You know you've made it as an author when there are week-long conferences dedicated to your work that attract scholars, critics and translators from all over the world and which you, the author, do not feel the need to attend.
In the case of author Haruki Murakami, the international conference that took place in March this year in the city of Newcastle, U.K., is just one of several such gatherings that are planned for the first half of this year. Similar discussions have been scheduled for France (Strasbourg), Philippines (Manila) and Australia (Sydney).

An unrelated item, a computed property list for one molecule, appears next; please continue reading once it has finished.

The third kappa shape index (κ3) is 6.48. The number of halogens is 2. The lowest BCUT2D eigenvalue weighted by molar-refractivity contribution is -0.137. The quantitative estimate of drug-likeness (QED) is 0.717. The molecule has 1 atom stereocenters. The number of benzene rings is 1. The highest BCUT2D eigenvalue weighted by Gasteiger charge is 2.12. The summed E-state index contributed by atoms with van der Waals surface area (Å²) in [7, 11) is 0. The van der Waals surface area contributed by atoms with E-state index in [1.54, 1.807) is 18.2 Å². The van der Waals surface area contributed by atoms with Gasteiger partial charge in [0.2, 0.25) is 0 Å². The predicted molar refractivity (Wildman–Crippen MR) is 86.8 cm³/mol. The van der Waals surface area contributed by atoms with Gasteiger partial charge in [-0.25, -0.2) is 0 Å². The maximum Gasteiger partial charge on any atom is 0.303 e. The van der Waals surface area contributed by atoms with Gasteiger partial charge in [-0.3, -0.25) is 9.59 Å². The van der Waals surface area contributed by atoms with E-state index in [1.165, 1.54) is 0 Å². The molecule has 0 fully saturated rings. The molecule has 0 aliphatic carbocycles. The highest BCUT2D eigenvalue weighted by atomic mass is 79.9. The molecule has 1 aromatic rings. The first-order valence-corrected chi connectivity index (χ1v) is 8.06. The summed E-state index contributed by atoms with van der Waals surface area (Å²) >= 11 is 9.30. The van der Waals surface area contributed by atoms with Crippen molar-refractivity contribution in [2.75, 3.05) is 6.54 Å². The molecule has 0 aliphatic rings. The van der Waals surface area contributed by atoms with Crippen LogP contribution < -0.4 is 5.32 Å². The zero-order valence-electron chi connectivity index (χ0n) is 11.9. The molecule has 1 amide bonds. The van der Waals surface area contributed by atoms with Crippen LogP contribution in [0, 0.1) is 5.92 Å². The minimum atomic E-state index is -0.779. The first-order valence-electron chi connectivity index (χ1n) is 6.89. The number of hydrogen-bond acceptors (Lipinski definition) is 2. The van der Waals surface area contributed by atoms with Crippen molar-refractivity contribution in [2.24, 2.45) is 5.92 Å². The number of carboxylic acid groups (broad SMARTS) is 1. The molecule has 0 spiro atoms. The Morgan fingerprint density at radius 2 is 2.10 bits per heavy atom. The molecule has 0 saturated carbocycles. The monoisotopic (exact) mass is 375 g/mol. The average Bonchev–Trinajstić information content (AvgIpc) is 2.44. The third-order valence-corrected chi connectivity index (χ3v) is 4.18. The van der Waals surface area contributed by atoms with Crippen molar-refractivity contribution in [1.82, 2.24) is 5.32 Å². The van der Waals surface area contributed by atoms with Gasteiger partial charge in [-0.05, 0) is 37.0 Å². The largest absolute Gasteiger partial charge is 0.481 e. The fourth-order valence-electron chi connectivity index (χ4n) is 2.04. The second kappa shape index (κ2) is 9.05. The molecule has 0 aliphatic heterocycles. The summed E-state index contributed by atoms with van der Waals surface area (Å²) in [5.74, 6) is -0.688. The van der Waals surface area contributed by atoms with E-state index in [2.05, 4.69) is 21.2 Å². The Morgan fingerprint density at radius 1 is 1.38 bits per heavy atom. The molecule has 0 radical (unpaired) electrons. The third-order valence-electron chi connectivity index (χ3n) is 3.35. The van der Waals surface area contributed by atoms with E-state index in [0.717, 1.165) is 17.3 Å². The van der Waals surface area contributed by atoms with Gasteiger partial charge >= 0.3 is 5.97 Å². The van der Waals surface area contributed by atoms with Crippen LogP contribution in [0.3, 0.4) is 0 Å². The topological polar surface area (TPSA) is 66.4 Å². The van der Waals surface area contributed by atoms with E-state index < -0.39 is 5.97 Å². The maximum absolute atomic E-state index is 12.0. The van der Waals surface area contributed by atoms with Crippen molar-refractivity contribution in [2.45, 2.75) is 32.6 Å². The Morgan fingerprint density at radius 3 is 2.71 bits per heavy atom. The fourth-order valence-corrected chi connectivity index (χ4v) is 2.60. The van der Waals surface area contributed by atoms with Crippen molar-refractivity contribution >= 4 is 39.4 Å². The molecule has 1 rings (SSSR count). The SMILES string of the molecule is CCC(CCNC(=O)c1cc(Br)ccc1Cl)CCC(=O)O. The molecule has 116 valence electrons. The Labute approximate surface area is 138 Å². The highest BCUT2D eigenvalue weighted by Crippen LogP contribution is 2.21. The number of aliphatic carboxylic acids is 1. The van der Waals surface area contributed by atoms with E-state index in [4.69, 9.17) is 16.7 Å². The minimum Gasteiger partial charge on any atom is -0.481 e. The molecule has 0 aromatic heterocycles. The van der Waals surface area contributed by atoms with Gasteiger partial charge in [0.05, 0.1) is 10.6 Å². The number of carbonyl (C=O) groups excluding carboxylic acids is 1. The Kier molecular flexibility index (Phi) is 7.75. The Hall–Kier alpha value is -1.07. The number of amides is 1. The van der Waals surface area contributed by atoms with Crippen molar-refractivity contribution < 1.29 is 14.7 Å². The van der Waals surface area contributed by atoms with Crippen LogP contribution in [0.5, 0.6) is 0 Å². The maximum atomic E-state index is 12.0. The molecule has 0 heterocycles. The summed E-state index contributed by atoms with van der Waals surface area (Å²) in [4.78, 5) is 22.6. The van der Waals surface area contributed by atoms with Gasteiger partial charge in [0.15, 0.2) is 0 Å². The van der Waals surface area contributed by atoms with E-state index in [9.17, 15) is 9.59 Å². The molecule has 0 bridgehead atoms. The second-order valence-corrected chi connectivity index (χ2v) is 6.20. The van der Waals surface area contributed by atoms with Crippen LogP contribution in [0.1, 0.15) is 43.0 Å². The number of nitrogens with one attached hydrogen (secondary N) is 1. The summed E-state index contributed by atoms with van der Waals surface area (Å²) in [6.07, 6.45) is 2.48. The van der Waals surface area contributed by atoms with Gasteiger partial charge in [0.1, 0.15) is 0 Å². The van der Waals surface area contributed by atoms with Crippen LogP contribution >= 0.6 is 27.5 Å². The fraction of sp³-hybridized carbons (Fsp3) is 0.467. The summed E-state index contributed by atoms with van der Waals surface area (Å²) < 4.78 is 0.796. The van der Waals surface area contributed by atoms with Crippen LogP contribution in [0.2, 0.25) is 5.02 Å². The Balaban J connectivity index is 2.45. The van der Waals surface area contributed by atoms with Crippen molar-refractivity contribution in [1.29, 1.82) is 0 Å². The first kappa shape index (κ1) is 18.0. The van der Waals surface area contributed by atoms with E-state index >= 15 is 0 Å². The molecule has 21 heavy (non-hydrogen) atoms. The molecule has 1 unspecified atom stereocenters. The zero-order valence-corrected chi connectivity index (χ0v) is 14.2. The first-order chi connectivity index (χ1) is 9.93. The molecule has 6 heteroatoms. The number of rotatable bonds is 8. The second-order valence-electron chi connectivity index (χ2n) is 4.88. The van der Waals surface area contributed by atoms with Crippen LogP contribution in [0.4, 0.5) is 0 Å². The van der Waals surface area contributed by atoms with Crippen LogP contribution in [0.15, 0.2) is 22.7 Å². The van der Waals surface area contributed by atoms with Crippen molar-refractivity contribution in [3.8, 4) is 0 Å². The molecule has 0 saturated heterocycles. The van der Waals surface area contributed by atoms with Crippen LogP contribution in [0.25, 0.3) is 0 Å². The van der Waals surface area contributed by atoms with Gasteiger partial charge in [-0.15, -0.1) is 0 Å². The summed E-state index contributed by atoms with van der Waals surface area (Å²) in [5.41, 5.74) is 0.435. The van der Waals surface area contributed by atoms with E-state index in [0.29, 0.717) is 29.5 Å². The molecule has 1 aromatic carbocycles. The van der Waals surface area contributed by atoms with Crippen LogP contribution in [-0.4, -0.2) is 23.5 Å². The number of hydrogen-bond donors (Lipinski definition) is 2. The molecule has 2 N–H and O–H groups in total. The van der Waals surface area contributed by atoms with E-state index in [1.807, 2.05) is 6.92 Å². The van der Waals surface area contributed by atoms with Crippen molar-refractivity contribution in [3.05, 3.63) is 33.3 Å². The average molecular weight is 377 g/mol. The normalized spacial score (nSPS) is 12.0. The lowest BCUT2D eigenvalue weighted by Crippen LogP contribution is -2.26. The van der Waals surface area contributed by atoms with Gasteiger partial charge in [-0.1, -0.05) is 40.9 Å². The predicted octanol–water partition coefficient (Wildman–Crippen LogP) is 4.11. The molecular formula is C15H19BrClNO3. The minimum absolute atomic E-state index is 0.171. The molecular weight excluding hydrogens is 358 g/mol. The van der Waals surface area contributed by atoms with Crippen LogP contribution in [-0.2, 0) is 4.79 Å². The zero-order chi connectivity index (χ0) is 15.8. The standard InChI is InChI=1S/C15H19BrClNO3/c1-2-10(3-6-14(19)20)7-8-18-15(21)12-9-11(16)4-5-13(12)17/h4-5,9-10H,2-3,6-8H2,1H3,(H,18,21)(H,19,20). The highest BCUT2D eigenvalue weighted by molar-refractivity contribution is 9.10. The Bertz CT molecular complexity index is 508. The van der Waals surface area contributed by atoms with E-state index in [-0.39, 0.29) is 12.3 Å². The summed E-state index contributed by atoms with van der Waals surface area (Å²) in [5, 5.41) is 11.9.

As Aurelie van 't Slot, a Dutch scholar of the phenomenon of Murakami's world-wide celebrity, points out, Murakami's book releases in the Netherlands are now accompanied by "launch cruises" of up to 2,000 people. In Taiwan meanwhile, there is a dedicated "Center for Haruki Murakami Studies," with lectures and readings on Murakami being promoted as a means of learning about Japan in a country where hotels and apartment blocks style themselves "Murakami Heights" and "Norwegian Wood."